- A call for video game neorealism | Radiator Design Blog – Robert Yang
Robert Yang says videogames should move past photorealism into something more akin to Italian neorealism that moves the focus onto truth, authenticity and social context with historical immediacy.
- What Video Games can learn from Eroticism? | YouTube – Gamedenker – Haitham and Elizabeth
Elizabeth and Haitham contend that videogames can learn a lot from the art of strategically covering up, leaving something to the imagination by appealing to one’s intellect, their divine love, and not to baser instincts. “Cover some parts. Make me wonder. What’s behind the façade.”
- Dungeon And Queers | First Person Scholar – Elise Vist
Elise Vist posits that “systems tend to be straight – even if they’re queer – because for something to be a system, it has to have rules that fit into other rules” and then muses on how it can be possible to create queer games, all in the context of D&D.
- Customizable Player Characters Don’t Replace Diverse Leads | Sidequest – Heather Wells
Heather Wells rejects the idea that customizable player characters are a step towards inclusivity because who you are shapes your story and if your person is mutable the story loses the texture of specific experience.
- The Subjective Shot Storytelling & The First Person | Gamesutra – Richard Hamer
Richard Hamer feels that first person stories leave him cold and tries to understand what it is about the camera perspective that engenders a lack of connection despite literally walking in the character’s shoes.
- First Person Games Are Changing. But Into What? | Waypoint – Cameron Kunzelman
The first person genre has gone through many permutations over the years and Cameron Kunzelman looks at what he feels is the next paradigm of this style of game through the lens of several releases he feels are accomplishing similar goals.
- The Universal Inaccessibility in Board Games | Meeple Like Us – Michael Heron
Michael Heron laments the most basic barrier to playing a board game: learning how to play it. It’s all well and good if someone at the table can teach the rest, but if you’re all new there doesn’t seem to be a universal good solution to the problem of locking people out.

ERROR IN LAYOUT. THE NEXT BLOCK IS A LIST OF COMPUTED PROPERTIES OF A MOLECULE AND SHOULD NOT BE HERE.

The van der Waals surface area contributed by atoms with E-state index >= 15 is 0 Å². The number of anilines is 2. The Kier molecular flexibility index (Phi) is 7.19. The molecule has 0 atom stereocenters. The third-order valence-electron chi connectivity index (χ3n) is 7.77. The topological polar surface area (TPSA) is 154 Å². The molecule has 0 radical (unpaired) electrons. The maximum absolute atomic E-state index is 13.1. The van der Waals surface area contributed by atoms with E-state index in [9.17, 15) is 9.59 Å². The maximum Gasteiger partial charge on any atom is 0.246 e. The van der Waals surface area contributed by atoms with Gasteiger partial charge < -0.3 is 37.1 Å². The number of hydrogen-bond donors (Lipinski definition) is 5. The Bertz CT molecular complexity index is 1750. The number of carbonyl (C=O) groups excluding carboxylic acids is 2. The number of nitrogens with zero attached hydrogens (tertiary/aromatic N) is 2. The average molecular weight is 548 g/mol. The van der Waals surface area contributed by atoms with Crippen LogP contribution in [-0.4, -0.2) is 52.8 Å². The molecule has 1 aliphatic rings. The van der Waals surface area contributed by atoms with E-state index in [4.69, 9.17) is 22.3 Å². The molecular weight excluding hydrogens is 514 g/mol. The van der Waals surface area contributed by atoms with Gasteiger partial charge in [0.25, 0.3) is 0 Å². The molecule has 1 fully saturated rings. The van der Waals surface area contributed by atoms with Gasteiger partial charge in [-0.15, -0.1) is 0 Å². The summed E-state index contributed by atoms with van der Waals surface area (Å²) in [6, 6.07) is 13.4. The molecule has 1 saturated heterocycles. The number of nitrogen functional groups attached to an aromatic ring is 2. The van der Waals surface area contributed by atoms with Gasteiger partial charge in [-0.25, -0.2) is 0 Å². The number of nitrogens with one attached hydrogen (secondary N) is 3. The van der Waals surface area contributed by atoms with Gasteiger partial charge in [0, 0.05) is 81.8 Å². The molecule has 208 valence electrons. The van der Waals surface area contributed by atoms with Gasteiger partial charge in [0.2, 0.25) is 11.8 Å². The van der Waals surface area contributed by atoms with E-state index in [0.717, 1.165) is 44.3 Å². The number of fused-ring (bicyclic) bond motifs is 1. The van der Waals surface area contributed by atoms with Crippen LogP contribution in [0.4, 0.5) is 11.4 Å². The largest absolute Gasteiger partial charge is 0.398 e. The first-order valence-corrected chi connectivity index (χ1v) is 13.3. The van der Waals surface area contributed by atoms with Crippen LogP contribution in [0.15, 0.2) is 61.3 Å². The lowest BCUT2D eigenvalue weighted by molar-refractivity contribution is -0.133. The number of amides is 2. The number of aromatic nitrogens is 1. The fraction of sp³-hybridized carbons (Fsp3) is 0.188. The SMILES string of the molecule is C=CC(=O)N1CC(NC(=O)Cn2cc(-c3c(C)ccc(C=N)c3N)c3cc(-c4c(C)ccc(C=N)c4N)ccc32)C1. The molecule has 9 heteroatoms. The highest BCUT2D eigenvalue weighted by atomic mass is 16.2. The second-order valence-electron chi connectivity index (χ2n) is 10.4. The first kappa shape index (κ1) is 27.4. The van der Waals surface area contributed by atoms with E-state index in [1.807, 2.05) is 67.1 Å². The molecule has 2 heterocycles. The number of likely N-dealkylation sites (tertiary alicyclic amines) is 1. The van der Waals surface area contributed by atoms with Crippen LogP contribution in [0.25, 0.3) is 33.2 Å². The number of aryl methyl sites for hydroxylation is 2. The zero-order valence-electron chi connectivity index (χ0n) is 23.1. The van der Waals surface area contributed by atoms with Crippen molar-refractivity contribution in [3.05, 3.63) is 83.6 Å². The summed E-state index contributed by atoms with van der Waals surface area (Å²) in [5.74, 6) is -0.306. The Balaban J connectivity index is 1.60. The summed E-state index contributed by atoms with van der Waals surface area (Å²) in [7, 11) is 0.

- Designing for Disability: Make Games Better for the Deaf and Hard of Hearing – Mark Brown – Mark Brown
Mark Brown begins a new series focused on how videogames can make themselves more accessible, highlighting techniques in practice, what they do well and what they do poorly. The first episode is for the deaf and hard of hearing, with an emphasis on subtitles.
Critical Video Game Criticism
Ultimately, any conversation about an artistic medium needs the subject by which all other conversations revolve. Art will outlive the artists and can perpetuate beliefs better than any individual ever could. Games construct our view of the medium’s past and will be the lens by which those in the future will ultimately see our present. They are the conversation.
God of War (2018)
- The Game of the Generation | Deorbital – Jackson Tyler
Jackson Tyler says the new God of War “has always been the game of the generation, a mirror in which we can see ourselves and our values” only to find little has changed and how the real ugliness shines through the change in style and goes unaddressed.
- God of War Leviathan Axe | YouTube – Mark Brown – Mark Brown
On the opposite end of the spectrum, Mark Brown examines the central weapon of God of War as a triumph of combat and game design. He also delves into the process by which the developers crafted it as it did not spring fully formed.
- Atreus: God of War’s Strongest Asset | YouTube – Writing on Games – Hamish Black
Hamish Black focuses on the character of Kratos’ son Atreus, calling him the triumph of the game as he constantly delivers Kratos and by extension the game from its overly self-serious nature and allows the game to breathe naturally through their relationship.
- In ‘God of War,’ Moms Come Last | Waypoint – Dia Lacina
Coming back to that real ugliness, Dia Lacina highlights that in all the focus on Dad Games and the relationship between fathers and sons, stories of mothers and their children are given the short shrift, demonized by their presence or lionized due to their absence. In the end, mothers cannot remain.
Far Cry 5
- Far Cry 5 Offers No Insight into Christian Fundamentalism | Paste – Holly Green
Holly Green lived within the confines of American Christian Fundamentalism and contends that Far Cry 5 doesn’t get much if anything right and offers a very false view of that experience.
- Far Cry 5’s Faith Seed Embodies An Evangelical Double Standard | Kotaku – Riley MacLeod